Purpose: To suggest a classification, describe the risk factors and management of rectal prolapse after anorectoplasty for anorectal malformations (ARMs). Methods: We classified prolapse as minimal (rectal mucosa visible with Valsalva manoeuvre), moderate (prolapse 5 mm without Valsalva) and compared patients with and without prolapse within our ARM-population. Results: Among 150 patients, 40 (27 %) developed prolapse: 25 minimal, 6 moderate, 9 evident. Prolapse affected 33 % of males (9 % of perineal fistulas, 38 % of bulbar, 71 % of prostatic, 60 % of bladder neck and 13 % without fistula) and 21 % of females (9 % of perineal, 30 % of vestibular, 50 % of cloacas, and 25 % without fistula). Risk factors for prolapse were: tethered cord (40 vs 24 %), vertebral anomalies (39 vs 24 %), laparoscopic-assisted anorectoplasty (LAARP) (75 vs 25 %), and colostomy at birth (49 vs 9 %). Redo anorectoplasty was not associated with prolapse. Symptoms were present in 11 patients (28 %): in 7 % with minimal, 33 % with moderate and 77 % with evident prolapse. Nine patients (2 moderate, 7 evident) underwent surgical correction. Conclusion: Severe ARMs, tethered cord, vertebral anomalies, colostomy, and LAARP predispose to rectal prolapse. Classifying prolapse allows to predict symptoms and need for surgical correction, and to compare outcomes among different centers.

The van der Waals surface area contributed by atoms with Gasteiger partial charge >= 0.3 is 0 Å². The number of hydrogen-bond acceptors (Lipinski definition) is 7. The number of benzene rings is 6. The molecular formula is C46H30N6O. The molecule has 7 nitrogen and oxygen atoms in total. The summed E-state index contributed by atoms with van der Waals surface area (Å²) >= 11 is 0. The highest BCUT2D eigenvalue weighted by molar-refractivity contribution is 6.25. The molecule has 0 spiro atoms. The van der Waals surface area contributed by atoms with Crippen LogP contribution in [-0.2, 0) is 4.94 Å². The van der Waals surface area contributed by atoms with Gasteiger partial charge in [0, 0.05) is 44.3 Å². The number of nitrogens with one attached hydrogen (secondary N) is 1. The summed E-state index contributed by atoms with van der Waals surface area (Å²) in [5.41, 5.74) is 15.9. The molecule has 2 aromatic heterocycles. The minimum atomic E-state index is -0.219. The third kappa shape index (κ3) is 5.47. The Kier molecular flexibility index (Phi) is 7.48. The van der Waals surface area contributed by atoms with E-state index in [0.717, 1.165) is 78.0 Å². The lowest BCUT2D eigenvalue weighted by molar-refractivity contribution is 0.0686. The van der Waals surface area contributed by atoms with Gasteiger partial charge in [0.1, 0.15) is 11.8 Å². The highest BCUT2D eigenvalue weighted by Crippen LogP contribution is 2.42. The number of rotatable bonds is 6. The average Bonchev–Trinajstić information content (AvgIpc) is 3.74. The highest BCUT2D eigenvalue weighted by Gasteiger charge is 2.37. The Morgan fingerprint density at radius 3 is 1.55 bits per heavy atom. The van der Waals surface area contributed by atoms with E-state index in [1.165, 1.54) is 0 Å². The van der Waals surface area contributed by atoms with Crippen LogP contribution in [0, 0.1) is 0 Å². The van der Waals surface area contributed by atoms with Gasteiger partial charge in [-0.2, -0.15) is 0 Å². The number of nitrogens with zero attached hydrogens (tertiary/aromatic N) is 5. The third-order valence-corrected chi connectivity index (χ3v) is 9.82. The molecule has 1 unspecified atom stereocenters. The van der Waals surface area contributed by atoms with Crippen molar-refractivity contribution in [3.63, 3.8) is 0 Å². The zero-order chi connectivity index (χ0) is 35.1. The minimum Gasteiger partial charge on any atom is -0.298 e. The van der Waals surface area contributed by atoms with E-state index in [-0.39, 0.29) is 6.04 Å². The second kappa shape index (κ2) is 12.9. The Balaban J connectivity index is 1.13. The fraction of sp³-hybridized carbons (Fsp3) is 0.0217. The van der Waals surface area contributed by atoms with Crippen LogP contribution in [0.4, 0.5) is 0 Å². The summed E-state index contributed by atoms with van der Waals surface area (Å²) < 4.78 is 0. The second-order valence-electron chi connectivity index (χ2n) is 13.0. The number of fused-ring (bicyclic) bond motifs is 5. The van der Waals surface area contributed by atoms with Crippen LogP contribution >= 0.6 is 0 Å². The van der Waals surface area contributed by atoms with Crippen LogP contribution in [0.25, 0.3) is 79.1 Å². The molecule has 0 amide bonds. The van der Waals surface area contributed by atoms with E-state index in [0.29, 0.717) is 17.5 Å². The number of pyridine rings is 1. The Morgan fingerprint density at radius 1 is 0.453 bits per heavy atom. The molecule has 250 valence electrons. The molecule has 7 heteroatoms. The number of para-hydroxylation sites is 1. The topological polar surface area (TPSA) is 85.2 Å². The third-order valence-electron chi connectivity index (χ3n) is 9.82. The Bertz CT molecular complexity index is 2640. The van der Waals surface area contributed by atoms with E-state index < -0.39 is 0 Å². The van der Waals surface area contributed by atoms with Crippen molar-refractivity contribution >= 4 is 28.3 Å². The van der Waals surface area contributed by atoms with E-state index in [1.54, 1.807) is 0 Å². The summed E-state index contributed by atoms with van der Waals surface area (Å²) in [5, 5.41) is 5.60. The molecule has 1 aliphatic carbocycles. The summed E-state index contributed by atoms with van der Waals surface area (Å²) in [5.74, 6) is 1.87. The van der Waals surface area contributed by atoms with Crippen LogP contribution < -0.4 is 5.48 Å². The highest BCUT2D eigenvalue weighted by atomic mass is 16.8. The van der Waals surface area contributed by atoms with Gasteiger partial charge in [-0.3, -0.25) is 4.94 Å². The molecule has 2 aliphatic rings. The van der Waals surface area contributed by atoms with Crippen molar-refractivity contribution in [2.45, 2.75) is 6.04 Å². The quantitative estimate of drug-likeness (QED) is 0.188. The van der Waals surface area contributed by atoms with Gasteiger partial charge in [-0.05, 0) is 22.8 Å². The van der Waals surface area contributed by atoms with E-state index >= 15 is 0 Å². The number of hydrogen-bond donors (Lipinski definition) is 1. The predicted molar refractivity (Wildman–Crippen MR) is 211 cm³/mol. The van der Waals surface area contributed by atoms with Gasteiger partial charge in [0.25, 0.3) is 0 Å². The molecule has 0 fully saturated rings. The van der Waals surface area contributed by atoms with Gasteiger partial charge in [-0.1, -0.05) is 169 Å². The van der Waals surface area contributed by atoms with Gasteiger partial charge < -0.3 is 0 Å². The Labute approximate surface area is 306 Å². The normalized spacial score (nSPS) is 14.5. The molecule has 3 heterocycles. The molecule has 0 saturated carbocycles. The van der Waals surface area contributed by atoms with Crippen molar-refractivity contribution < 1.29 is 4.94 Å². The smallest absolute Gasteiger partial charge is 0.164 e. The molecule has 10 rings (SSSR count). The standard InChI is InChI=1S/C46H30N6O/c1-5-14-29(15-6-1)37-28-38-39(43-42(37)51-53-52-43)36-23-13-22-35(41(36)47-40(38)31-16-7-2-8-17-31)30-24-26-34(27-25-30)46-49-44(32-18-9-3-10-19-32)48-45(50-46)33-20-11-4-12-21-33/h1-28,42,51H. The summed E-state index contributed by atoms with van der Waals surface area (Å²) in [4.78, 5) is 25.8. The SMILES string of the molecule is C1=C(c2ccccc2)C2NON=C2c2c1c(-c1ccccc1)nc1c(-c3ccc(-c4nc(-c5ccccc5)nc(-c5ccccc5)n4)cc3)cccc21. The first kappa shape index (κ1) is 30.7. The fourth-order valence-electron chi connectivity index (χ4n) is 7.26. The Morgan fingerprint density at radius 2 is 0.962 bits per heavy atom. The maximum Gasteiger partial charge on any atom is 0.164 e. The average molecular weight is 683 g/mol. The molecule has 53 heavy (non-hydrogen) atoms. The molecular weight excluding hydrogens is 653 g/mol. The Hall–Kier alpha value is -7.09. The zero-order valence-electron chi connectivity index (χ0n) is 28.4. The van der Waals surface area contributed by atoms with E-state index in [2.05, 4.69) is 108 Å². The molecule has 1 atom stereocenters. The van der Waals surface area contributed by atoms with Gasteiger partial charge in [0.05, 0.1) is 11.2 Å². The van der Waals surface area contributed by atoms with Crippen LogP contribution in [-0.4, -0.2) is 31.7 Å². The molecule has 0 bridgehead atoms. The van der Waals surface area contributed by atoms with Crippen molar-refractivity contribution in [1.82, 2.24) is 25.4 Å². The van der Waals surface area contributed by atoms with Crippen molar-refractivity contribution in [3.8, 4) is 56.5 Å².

- Anorectal malformation
- Rectal prolapse
ASJC Scopus subject areas
- Pediatrics, Perinatology, and Child Health